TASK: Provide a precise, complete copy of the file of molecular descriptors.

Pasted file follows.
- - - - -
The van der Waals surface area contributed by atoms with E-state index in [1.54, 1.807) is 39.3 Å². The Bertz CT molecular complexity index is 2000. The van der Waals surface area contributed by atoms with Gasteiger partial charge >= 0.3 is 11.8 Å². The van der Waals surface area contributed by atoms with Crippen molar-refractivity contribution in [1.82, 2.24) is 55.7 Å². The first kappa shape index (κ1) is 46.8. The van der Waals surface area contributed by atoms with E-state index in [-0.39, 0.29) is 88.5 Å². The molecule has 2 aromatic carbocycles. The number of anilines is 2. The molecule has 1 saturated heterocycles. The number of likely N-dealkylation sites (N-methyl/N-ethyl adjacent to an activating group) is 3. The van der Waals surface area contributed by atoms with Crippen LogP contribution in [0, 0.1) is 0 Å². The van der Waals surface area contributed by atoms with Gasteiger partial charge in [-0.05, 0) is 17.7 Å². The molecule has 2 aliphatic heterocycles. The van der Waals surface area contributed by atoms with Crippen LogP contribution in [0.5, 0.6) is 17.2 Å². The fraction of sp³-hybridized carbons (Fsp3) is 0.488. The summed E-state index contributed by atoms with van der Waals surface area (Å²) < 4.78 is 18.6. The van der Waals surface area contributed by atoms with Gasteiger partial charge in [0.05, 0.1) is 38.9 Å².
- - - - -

The van der Waals surface area contributed by atoms with E-state index in [1.54, 1.807) is 39.3 Å². The Bertz CT molecular complexity index is 2000. The van der Waals surface area contributed by atoms with Gasteiger partial charge >= 0.3 is 11.8 Å². The van der Waals surface area contributed by atoms with Crippen molar-refractivity contribution in [1.82, 2.24) is 55.7 Å². The first kappa shape index (κ1) is 46.8. The van der Waals surface area contributed by atoms with E-state index in [-0.39, 0.29) is 88.5 Å². The molecule has 2 aromatic carbocycles. The number of anilines is 2. The molecule has 1 saturated heterocycles. The number of likely N-dealkylation sites (N-methyl/N-ethyl adjacent to an activating group) is 3. The van der Waals surface area contributed by atoms with Crippen LogP contribution in [0, 0.1) is 0 Å². The van der Waals surface area contributed by atoms with Gasteiger partial charge in [-0.05, 0) is 17.7 Å². The molecule has 2 aliphatic heterocycles. The van der Waals surface area contributed by atoms with Crippen LogP contribution in [0.5, 0.6) is 17.2 Å². The fraction of sp³-hybridized carbons (Fsp3) is 0.488. The summed E-state index contributed by atoms with van der Waals surface area (Å²) < 4.78 is 18.6. The van der Waals surface area contributed by atoms with Gasteiger partial charge in [0.05, 0.1) is 38.9 Å².